The major stages of development in the High Street Precinct can be seen today in the architecture of the buildings, from the boom years of the 1880s through to the inter-War and post-War years. The importance placed by the early residents and traders in this commercial area is reflected in many of the ornate buildings erected prior to 1900. This trend continued into the Federation era with many buildings featuring elaborate details. In some cases earlier buildings have been replaced, but much of High Street remains substantially intact.
This area once formed part of the territory of the Wurundjeri people. The Aborigines were nomadic and, prior to European settlement, used the water from the spring on the site of the present Malvern Gardens.
Land in this area was first sold in 1854, when the roads now known as Glenferrie Road and High Street were surveyed. From the first settlement in the 1850s, market gardens, nurseries and a few houses on large allotments lined the rough bush roads. Around this time, the Armadale Hotel in High Street started life as a four roomed ‘beer house’.
Prior to the introduction of public transport, commercial development was slow. However this rural atmosphere changed in 1879, when the first trains ran through Armadale. This new method of transport to the previously isolated district stimulated land subdivision and the development of both commercial and residential areas. Land values rose and High Street developed into a thriving shopping centre.
With the land boom of the 1880s, the area prospered and the completion in 1886 of the Malvern Shire Hall was an indication of the district’s prosperity. Opposite the Shire Hall, at the southwest corner of High Street, the Town Hall Estate was sold by auctioneers Donald Munro and William Baillieu in 1888. The same year, the E.S. & A. Bank was erected on the southeast corner. (This early bank building was replaced with the present building in 1959).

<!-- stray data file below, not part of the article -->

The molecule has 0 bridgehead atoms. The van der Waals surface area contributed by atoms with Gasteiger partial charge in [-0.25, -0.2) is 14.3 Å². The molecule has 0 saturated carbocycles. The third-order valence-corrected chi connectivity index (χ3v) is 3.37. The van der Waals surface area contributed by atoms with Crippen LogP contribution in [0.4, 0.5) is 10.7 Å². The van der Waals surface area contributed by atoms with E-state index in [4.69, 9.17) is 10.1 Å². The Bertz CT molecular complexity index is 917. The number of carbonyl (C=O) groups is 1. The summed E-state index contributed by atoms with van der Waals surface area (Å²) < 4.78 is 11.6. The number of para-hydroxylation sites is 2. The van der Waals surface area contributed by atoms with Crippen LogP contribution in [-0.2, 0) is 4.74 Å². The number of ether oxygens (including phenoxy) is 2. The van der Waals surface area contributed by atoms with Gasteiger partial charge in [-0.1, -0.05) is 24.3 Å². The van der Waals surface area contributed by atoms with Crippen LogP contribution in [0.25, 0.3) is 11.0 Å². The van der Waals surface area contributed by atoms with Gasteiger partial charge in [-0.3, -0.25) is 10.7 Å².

From around 1890, High Street was lined with a variety of traders and storekeepers, including boot makers, blacksmiths, wheelwrights, tailors, dressmakers, milliners, upholsterers, ironmongers, saddlers, tobacconists, butchers, grocers, produce merchants, greengrocers and fuel merchants. A bank had been established on the corner of Kooyong Road, not far from Emma Baker’s Mission Hall in High Street.
Following the arrival of Malvern’s first tram in 1910 and the subsequent increase in population, Malvern was proclaimed a City in 1911. High Street, with its variety of traders, manufacturers and retailers in the 1920s – including the Malvern Buick Taxi Service, a Masonic Hall, Miss Williamson’s School of Domestic Economy, a Christian Science Library and in 1938 a Sustenance Office – changed in the 1940s when a few antique dealers began to appear.
The Malvern Boys’ College was established on this site in 1891. From 1900 The Tradesman’s Club, renamed the Malvern Club in 1918, occupied the building from 1900-until 1922. Two years later, eleven shops, designed by prominent architect Walter Burley Griffin, were built with frontages to High Street. By 1971, Council had acquired most of the site and the Malvern City Square was opened in 1989.
Today High Street continues the tradition of serving local communities and visitors with its sophistication and elegance. Renowned as one of Melbourne’s distinctive business precincts, it boasts a huge range of designer clothing and homeware stores, bridal boutiques, cafes and restaurants – together with the largest number of galleries and antique shops concentrated in any one place anywhere in Australia.
Text and photos courtesy Stonnington History Centre